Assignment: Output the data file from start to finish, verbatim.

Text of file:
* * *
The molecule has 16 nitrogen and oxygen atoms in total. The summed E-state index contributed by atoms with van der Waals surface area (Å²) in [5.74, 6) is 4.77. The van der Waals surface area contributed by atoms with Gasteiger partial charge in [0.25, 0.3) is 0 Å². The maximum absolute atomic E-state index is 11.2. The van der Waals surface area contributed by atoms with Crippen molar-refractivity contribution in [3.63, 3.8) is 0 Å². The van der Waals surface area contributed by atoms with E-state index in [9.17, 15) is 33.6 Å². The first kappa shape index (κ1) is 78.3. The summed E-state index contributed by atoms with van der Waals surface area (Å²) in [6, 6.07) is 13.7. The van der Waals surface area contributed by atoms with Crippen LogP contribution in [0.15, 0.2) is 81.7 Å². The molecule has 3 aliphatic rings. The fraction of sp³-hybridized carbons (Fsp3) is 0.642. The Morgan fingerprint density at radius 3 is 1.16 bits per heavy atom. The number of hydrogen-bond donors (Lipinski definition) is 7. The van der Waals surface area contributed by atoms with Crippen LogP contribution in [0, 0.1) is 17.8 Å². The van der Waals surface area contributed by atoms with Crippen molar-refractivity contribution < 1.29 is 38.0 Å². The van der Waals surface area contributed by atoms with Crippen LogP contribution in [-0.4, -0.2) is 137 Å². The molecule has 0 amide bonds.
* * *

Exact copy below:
The molecule has 16 nitrogen and oxygen atoms in total. The summed E-state index contributed by atoms with van der Waals surface area (Å²) in [5.74, 6) is 4.77. The van der Waals surface area contributed by atoms with Gasteiger partial charge in [0.25, 0.3) is 0 Å². The maximum absolute atomic E-state index is 11.2. The van der Waals surface area contributed by atoms with Crippen molar-refractivity contribution in [3.63, 3.8) is 0 Å². The van der Waals surface area contributed by atoms with E-state index in [9.17, 15) is 33.6 Å². The first kappa shape index (κ1) is 78.3. The summed E-state index contributed by atoms with van der Waals surface area (Å²) in [6, 6.07) is 13.7. The van der Waals surface area contributed by atoms with Crippen LogP contribution in [0.15, 0.2) is 81.7 Å². The molecule has 3 aliphatic rings. The fraction of sp³-hybridized carbons (Fsp3) is 0.642. The Morgan fingerprint density at radius 3 is 1.16 bits per heavy atom. The number of hydrogen-bond donors (Lipinski definition) is 7. The van der Waals surface area contributed by atoms with Crippen LogP contribution in [0, 0.1) is 17.8 Å². The van der Waals surface area contributed by atoms with Crippen molar-refractivity contribution < 1.29 is 38.0 Å². The van der Waals surface area contributed by atoms with Crippen LogP contribution in [-0.4, -0.2) is 137 Å². The molecule has 0 amide bonds.